The loss of a spouse or parent has significant long-term effects extending far beyond the financial support provided during their lifetime. An unexpected loss can take a serious toll on the emotional health of a family. Fortunately, in Georgia and other states, the legal code recognizes that the deceased, in their life, provided intangibles that cannot be replaced after their departure. The legal term for this acknowledgment is called Loss of Consortium.
Loss of Consortium refers to the loss of comfort, companionship and – in the case of a deceased spouse – the loss of the intimate physical benefits inherent in the relationship. The law in Georgia and in some other states recognizes the profound effect of the loss, and gives affected parties the means to claim these losses separately from the more tangible losses experienced (such as loss of financial support).
In the State of Georgia, Loss of Consortium claims must be filed within four years from the date of accident. Please note the law is always changing and the statute of limitations for loss of consortium claims may change. If you have questions you are urged to contact legal counsel immediately.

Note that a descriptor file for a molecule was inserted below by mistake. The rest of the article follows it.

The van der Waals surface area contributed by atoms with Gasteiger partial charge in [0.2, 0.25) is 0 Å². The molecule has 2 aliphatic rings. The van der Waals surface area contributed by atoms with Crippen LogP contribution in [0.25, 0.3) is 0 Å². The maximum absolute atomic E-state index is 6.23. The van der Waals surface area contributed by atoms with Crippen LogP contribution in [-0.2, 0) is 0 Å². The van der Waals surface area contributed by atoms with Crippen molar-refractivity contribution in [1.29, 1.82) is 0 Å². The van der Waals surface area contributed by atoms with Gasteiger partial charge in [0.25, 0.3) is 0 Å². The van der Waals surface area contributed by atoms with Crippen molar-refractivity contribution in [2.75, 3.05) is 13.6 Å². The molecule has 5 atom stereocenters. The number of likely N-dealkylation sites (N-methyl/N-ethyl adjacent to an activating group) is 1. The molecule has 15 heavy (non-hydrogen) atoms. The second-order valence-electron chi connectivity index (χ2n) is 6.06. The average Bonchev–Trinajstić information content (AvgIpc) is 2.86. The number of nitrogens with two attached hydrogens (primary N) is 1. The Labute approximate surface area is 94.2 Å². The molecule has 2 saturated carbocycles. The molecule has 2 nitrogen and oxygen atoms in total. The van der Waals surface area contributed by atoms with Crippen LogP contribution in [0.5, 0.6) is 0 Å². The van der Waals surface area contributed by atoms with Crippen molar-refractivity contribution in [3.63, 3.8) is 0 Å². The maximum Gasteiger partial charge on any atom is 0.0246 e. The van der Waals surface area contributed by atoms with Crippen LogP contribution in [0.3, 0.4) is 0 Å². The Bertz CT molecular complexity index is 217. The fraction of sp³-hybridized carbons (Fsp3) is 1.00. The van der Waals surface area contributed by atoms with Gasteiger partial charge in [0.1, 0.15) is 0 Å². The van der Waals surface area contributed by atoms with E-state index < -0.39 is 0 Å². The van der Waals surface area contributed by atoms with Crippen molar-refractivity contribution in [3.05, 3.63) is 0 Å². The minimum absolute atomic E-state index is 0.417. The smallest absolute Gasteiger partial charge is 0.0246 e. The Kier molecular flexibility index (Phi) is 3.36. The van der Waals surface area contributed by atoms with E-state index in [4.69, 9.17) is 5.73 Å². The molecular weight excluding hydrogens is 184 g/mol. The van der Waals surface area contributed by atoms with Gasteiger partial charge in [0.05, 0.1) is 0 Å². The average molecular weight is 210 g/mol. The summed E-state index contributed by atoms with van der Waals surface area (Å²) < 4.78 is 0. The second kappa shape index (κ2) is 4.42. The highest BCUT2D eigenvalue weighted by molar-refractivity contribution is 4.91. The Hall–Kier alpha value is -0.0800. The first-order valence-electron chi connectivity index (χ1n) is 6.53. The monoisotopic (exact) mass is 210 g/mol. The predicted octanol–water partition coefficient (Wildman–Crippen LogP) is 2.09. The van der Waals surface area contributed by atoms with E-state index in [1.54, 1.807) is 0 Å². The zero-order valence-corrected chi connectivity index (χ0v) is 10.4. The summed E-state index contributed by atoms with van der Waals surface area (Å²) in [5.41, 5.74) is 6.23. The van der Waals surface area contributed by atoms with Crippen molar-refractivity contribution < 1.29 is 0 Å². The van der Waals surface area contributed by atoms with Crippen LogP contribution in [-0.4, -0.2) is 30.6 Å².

Limitations on claims for Loss of Consortium may well extend beyond the statute of limitations for claims for the injury itself. For this reason, it is important to consult with an injury attorney promptly. With the help of counsel, you can fully understand the options available to you and formulate a fully-considered strategy. While the loss of a loved one can never be completely reflected in numbers, the security provided by a thoughtfully executed plan can allow the focus to remain on finding closure.
Ty Wilson is a personal injury attorney in Georgia and is dedicated to helping injured people and their families. Call his office today at 866-937-5454 to order his free book, 10 Secrets of Georgia Car Wreck Claims. This book is intended to give you and/or your loved one a solid foundation regarding Georgia auto accident claims, how to hire an attorney, and how to deal with the insurance company prior to speaking with an attorney.